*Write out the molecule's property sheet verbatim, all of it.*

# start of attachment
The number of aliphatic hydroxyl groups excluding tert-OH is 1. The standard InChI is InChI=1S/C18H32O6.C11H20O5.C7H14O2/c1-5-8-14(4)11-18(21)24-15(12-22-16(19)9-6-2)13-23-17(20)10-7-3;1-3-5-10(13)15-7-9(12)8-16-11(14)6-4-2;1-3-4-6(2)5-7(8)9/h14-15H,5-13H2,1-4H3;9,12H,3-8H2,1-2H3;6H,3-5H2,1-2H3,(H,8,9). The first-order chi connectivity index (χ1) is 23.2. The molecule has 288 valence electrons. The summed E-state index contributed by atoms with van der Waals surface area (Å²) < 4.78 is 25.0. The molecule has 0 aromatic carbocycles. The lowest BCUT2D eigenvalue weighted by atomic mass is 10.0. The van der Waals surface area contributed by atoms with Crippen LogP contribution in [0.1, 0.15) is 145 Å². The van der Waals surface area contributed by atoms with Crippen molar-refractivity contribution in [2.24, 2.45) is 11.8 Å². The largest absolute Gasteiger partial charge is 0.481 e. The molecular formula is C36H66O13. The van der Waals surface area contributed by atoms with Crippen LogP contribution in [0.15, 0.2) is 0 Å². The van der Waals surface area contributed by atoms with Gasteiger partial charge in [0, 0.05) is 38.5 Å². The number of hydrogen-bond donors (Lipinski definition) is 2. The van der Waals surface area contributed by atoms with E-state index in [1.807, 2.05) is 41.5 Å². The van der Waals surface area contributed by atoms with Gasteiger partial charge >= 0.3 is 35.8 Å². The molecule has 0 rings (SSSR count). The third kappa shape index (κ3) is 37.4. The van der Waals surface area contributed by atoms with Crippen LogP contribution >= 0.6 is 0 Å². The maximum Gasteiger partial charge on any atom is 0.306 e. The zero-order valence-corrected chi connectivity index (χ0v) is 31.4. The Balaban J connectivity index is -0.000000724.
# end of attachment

The number of aliphatic hydroxyl groups excluding tert-OH is 1. The standard InChI is InChI=1S/C18H32O6.C11H20O5.C7H14O2/c1-5-8-14(4)11-18(21)24-15(12-22-16(19)9-6-2)13-23-17(20)10-7-3;1-3-5-10(13)15-7-9(12)8-16-11(14)6-4-2;1-3-4-6(2)5-7(8)9/h14-15H,5-13H2,1-4H3;9,12H,3-8H2,1-2H3;6H,3-5H2,1-2H3,(H,8,9). The first-order chi connectivity index (χ1) is 23.2. The molecule has 288 valence electrons. The summed E-state index contributed by atoms with van der Waals surface area (Å²) < 4.78 is 25.0. The molecule has 0 aromatic carbocycles. The lowest BCUT2D eigenvalue weighted by atomic mass is 10.0. The van der Waals surface area contributed by atoms with Crippen LogP contribution in [0.1, 0.15) is 145 Å². The van der Waals surface area contributed by atoms with Crippen molar-refractivity contribution in [2.24, 2.45) is 11.8 Å². The largest absolute Gasteiger partial charge is 0.481 e. The molecular formula is C36H66O13. The van der Waals surface area contributed by atoms with Crippen LogP contribution in [0.15, 0.2) is 0 Å². The van der Waals surface area contributed by atoms with Gasteiger partial charge in [0, 0.05) is 38.5 Å². The number of hydrogen-bond donors (Lipinski definition) is 2. The van der Waals surface area contributed by atoms with E-state index in [1.807, 2.05) is 41.5 Å². The van der Waals surface area contributed by atoms with Gasteiger partial charge >= 0.3 is 35.8 Å². The molecule has 0 rings (SSSR count). The third kappa shape index (κ3) is 37.4. The van der Waals surface area contributed by atoms with Crippen LogP contribution >= 0.6 is 0 Å². The maximum Gasteiger partial charge on any atom is 0.306 e. The zero-order valence-corrected chi connectivity index (χ0v) is 31.4. The Balaban J connectivity index is -0.000000724.